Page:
ABCs of Freelance Writing: N is for Negotiation

negotiateWhat’s that? You’ve never negotiated the terms of a contract with any of your freelance writing clients?

Well, my dear, you’re doing it wrong.

Now, I’m not a haggler by nature, so I know from experience that it can be difficult and downright awkward for the inexperienced to ask a potential client for more money.

First, there’s that nagging fear that you’ll lose out on the bid and spend another month on the ramen noodle diet. And then there’s that moment you let your imagination take over. You dream up a scene where the client explodes into laughter the moment you announce your counter offer. So, rather than risk rejection or humiliation, you simply shake hands and sign on the dotted line.

But if you never negotiate, never make a counter offer, never ask for concessions, there are real consequences for you and the client. Accept a freelance writing job that doesn’t pay enough and chances are good you’ll lack the motivation to give the client your best work. That’s not good for the client’s business. And, quite frankly, it’s not good for yours.

Luckily, there’s more than one way to skin a cat when it comes to negotiating a better deal.

Negotiating for Better Pay

The most common way to get the pay you want is to ask for it.

  • Ask for more money. This is what we all think of when we hear the term negotiate. I promise you won’t die from giving this one a try. If the client says no, you can still accept the original offer.
  • Change the fee structure. If the client is uncomfortable offering you an additional five cents per word, consider proposing an alternative fee structure. In addition to per-word rates you can also suggest fixed-rate or per-project compensation. Retainers are another solution. Finally, if you know your client values a speedy turnaround, you might want to propose adding an early delivery bonus in the contract.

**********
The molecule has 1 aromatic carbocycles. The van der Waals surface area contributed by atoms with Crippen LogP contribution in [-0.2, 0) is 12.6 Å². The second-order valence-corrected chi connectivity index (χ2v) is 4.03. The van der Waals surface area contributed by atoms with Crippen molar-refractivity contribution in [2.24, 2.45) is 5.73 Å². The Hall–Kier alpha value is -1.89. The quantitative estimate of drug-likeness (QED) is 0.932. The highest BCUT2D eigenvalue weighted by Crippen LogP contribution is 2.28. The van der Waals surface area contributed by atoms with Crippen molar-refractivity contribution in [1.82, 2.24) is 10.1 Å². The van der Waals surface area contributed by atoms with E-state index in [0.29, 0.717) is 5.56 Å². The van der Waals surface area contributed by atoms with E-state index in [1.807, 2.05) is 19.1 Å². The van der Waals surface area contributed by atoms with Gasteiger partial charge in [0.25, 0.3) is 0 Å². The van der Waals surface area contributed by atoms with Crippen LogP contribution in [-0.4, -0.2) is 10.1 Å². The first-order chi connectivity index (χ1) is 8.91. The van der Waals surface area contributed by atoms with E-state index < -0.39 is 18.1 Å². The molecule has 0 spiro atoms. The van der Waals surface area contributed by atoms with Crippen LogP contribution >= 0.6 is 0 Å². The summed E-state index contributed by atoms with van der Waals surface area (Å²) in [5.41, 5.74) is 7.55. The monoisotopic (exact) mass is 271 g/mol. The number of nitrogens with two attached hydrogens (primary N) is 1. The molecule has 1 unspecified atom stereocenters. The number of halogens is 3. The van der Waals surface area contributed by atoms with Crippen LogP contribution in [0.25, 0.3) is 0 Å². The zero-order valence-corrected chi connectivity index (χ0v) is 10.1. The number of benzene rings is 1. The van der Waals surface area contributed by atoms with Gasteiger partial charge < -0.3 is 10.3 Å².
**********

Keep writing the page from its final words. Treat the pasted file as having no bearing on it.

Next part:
Negotiating the Project Scope

When you’re uncomfortable asking for more money, you can suggest making changes to the scope of the project so that the compensation you receive is more in line with the work you are required to do.

  • Suggest changing the word count. By lowering the word count you can effectively reduce the amount of time you spend on a job. In the end your clients can stick with their budgets and you can work at your standard hourly or per-word rate.
  • Reduce the workload. Here’s what I mean: If your client wants you to write, proof, edit, format, select images, and then publish five blog posts a week but she’s not budging on the compensation, let her know how many of those responsibilities you are willing to handle at her price. It might be worth it to her to find the images and publish to WordPress herself.

Negotiating the Deadline

One more way to make a project worth your while is to work on it at a more leisurely pace. It takes the pressure off and allows you to prioritize your better paying freelance writing gigs.

  • Extend the deadline. If your client wants website content completed in a week but refuses your usual rate, it might be worth it to you to have the job waiting in the wings when things are slower. Ask if the client is willing to push back the deadline.
For additional tips on the negotiation process, you might want to read these articles:

How to Use the Power of Silence to Boost Your Writing Career
Freelance Writing Negotiating Tips
How to Negotiate Effectively

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0 thoughts on “ABCs of Freelance Writing: N is for Negotiation

  1. Pingback: 10 Articles to Help Writers Make More Money | Clear, Concise Writing from Bold Visions
  2. This is a very good list. I’ve just recently decided to practice the art of negotiation. However, I noticed that you didn’t include the rights in the list. Is that because you feel as though rights are not something that can be negotiated or because you have limited experience in that area? I’ve received work-for-hire and all-rights contracts from some magazines and websites and would really like to negotiate for better terms when the issue arises.

    • I find that most of the time rights are dictated by the nature of the project. But you’re right that there are some instances where they could be negotiated.

      I didn’t include rights in this list because the emphasis for me at the time I wrote this was about making more money from the assignment right in front of you. It’s good to remember that negotiating the rights could earn you more money from your work, but that’s all assuming you can find another buyer willing to publish something that’s been printed elsewhere. 

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